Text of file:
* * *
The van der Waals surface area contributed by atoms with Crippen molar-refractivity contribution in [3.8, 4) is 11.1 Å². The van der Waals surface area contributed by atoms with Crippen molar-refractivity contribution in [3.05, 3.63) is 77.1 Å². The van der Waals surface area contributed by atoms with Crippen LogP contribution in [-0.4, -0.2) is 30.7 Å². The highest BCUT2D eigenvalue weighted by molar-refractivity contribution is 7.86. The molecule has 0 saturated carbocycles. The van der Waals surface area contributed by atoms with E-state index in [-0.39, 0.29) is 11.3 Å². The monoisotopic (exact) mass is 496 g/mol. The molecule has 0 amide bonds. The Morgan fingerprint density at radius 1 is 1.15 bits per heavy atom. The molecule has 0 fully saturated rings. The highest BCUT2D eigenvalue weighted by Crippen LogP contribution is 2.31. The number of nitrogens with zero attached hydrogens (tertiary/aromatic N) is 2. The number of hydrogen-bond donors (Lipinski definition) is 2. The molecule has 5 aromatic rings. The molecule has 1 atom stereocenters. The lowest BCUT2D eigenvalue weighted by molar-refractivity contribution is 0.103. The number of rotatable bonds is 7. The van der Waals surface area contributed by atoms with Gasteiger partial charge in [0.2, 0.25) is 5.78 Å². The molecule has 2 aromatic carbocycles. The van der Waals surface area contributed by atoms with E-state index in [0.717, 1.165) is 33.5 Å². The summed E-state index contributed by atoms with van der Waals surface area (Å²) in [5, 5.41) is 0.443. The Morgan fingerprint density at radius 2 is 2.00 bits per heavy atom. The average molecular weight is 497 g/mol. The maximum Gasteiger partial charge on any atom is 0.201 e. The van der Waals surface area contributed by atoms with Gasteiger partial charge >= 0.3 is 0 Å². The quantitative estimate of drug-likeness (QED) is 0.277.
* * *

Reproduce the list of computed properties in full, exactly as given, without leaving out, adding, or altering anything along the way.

The van der Waals surface area contributed by atoms with Crippen molar-refractivity contribution in [3.8, 4) is 11.1 Å². The van der Waals surface area contributed by atoms with Crippen molar-refractivity contribution in [3.05, 3.63) is 77.1 Å². The van der Waals surface area contributed by atoms with Crippen LogP contribution in [-0.4, -0.2) is 30.7 Å². The highest BCUT2D eigenvalue weighted by molar-refractivity contribution is 7.86. The molecule has 0 saturated carbocycles. The van der Waals surface area contributed by atoms with E-state index in [-0.39, 0.29) is 11.3 Å². The monoisotopic (exact) mass is 496 g/mol. The molecule has 0 amide bonds. The Morgan fingerprint density at radius 1 is 1.15 bits per heavy atom. The molecule has 0 fully saturated rings. The highest BCUT2D eigenvalue weighted by Crippen LogP contribution is 2.31. The number of nitrogens with zero attached hydrogens (tertiary/aromatic N) is 2. The number of hydrogen-bond donors (Lipinski definition) is 2. The molecule has 5 aromatic rings. The molecule has 1 atom stereocenters. The lowest BCUT2D eigenvalue weighted by molar-refractivity contribution is 0.103. The number of rotatable bonds is 7. The van der Waals surface area contributed by atoms with Gasteiger partial charge in [0.2, 0.25) is 5.78 Å². The molecule has 2 aromatic carbocycles. The van der Waals surface area contributed by atoms with E-state index in [0.717, 1.165) is 33.5 Å². The summed E-state index contributed by atoms with van der Waals surface area (Å²) in [5, 5.41) is 0.443. The Morgan fingerprint density at radius 2 is 2.00 bits per heavy atom. The average molecular weight is 497 g/mol. The maximum Gasteiger partial charge on any atom is 0.201 e. The van der Waals surface area contributed by atoms with Gasteiger partial charge >= 0.3 is 0 Å². The quantitative estimate of drug-likeness (QED) is 0.277.